The original indictment only named four defendants: two former military commanders, Francisco Luis Gordillo and Edilberto Letono, and two former military intelligence agents, Hugo Ramior Zaldaña and Manuel Antonio Callejas. On October 25th, 2016, the High Risk Court judge ruled that the Attorney General provided sufficient evidence to add Lucas García to the criminal proceedings and to add a charge for the aggravated sexual assault of Emma Guadalupe. The court ruled that charges against Lucas García were appropriate under the doctrine of command responsibility. The International Committee of the Red Cross (ICRC) names command responsibility for failure to prevent, repress, or report war crimes as Rule 153 of its customary international law database. A military commander is guilty of command responsibility if “they knew, or had reason to know, that the subordinates were about to commit or were committing such [war crimes]” and the commander did not prevent the crime or punish the responsible subordinates. The Guatemalan court justified the charges in the Molina Theissen case by examining the Military High Command, which included Lucas García, and the regime’s policy of persecuting political dissidents. The judge cited precedent in other Guatemalan courts where the court held superiors in the Military High Command responsible for crimes committed by subordinates, especially when those crimes were part of a military policy of persecution.

The Guatemalan government has admitted to violating Marco Antonio’s rights under the American Convention on Human Rights, which Guatemala ratified in 1978. The State violated Article 1 of the Convention, which obligates States Parties to “undertake to respect the rights and freedoms recognized herein and to ensure to all persons subject to their jurisdiction the free and full exercise of those rights and freedoms.” The forced disappearance of Marco Antonio and the torture and rape of his sister, Emma Guadalupe, violated the siblings’ rights under Article Four of the Convention (right to life) and Article Five (right to humane treatment), respectively.

The State of Guatemala, by prosecuting Lucas García and other former military officials, is finally upholding its responsibility to the Molina Theissen family under Article Twenty-Five of the Convention. Article Twenty-Five guarantees the right to judicial protection for all people; it states that everyone has the right to “a competent court or tribunal for protection against acts that violate [their] fundamental rights,” and it aims to “ensure that the competent authorities shall enforce such remedies when granted.” Although the State waited a full thirty-five years to honor its obligation to the Molina Theissen family after armed men stole Marco Antonio from his home, the prosecutions are an important step forward for justice.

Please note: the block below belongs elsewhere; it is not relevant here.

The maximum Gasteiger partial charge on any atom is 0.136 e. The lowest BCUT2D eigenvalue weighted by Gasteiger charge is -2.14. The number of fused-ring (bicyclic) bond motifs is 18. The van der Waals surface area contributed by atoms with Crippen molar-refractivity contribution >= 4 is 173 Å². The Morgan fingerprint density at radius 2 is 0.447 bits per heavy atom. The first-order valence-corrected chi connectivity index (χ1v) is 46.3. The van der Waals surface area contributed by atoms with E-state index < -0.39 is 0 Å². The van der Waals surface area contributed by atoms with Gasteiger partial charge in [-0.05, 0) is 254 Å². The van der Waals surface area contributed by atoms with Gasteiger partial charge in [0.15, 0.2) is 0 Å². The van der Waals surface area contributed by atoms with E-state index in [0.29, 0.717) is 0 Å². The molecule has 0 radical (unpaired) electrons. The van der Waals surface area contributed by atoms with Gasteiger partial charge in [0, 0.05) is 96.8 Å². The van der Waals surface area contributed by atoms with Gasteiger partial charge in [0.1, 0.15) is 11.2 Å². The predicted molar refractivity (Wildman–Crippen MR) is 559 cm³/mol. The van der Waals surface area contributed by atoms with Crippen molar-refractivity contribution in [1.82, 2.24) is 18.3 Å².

The prosecution of Manual Benedicto Lucas García and other former members of the military for both the forced disappearance of Marco Antonio Molina Theissen and the torture and rape of Emma Guadalupe Molina Theissen is significant because it holds Guatemala’s former military command individually responsible for the government’s policy of political persecution. The Molina Theissen family represents thousands of Guatemalan families that lost loved ones to forced disappearance and military detainment during the country’s civil conflict, and thus, the Molina Theissen case is incredibly important to the Guatemalan people. The State of Guatemala, by fulfilling its obligation of pursuing justice for Marco Antonio and his family, is taking a significant step towards justice for thousands of other people who were tortured or “disappeared” during the nation’s thirty-six-year-long civil conflict.